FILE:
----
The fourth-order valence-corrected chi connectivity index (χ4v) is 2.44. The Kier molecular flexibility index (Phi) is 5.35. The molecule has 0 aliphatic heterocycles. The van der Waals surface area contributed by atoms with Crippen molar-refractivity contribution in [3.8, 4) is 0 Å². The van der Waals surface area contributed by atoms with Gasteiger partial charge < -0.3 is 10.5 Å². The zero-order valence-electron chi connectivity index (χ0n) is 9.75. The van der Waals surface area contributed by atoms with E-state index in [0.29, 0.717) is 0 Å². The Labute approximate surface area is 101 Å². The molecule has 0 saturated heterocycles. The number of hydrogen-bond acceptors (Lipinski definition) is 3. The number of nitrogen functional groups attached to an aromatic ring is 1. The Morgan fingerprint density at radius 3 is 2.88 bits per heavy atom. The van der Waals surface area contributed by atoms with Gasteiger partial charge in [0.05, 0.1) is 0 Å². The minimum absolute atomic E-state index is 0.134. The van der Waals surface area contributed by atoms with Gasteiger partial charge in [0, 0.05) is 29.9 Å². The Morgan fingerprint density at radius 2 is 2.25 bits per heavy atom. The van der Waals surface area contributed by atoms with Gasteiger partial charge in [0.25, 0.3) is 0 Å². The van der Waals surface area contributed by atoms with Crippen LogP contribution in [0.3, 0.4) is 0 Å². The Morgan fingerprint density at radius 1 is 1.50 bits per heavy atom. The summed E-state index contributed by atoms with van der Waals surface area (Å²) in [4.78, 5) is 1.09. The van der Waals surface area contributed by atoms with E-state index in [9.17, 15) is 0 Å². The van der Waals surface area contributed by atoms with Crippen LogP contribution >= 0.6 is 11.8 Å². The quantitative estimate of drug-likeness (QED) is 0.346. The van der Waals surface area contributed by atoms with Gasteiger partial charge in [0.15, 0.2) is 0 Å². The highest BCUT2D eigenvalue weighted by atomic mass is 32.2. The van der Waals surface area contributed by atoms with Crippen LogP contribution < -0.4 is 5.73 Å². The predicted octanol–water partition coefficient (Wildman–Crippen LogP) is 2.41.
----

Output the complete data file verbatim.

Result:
The fourth-order valence-corrected chi connectivity index (χ4v) is 2.44. The Kier molecular flexibility index (Phi) is 5.35. The molecule has 0 aliphatic heterocycles. The van der Waals surface area contributed by atoms with Crippen molar-refractivity contribution in [3.8, 4) is 0 Å². The van der Waals surface area contributed by atoms with Gasteiger partial charge < -0.3 is 10.5 Å². The zero-order valence-electron chi connectivity index (χ0n) is 9.75. The van der Waals surface area contributed by atoms with E-state index in [0.29, 0.717) is 0 Å². The Labute approximate surface area is 101 Å². The molecule has 0 saturated heterocycles. The number of hydrogen-bond acceptors (Lipinski definition) is 3. The number of nitrogen functional groups attached to an aromatic ring is 1. The Morgan fingerprint density at radius 3 is 2.88 bits per heavy atom. The van der Waals surface area contributed by atoms with Gasteiger partial charge in [0.05, 0.1) is 0 Å². The minimum absolute atomic E-state index is 0.134. The van der Waals surface area contributed by atoms with Gasteiger partial charge in [0, 0.05) is 29.9 Å². The Morgan fingerprint density at radius 2 is 2.25 bits per heavy atom. The van der Waals surface area contributed by atoms with Gasteiger partial charge in [0.25, 0.3) is 0 Å². The van der Waals surface area contributed by atoms with Crippen LogP contribution in [0.3, 0.4) is 0 Å². The Morgan fingerprint density at radius 1 is 1.50 bits per heavy atom. The summed E-state index contributed by atoms with van der Waals surface area (Å²) in [4.78, 5) is 1.09. The van der Waals surface area contributed by atoms with E-state index in [9.17, 15) is 0 Å². The van der Waals surface area contributed by atoms with Crippen LogP contribution >= 0.6 is 11.8 Å². The quantitative estimate of drug-likeness (QED) is 0.346. The van der Waals surface area contributed by atoms with Gasteiger partial charge in [0.15, 0.2) is 0 Å². The highest BCUT2D eigenvalue weighted by atomic mass is 32.2. The van der Waals surface area contributed by atoms with Crippen LogP contribution < -0.4 is 5.73 Å². The predicted octanol–water partition coefficient (Wildman–Crippen LogP) is 2.41.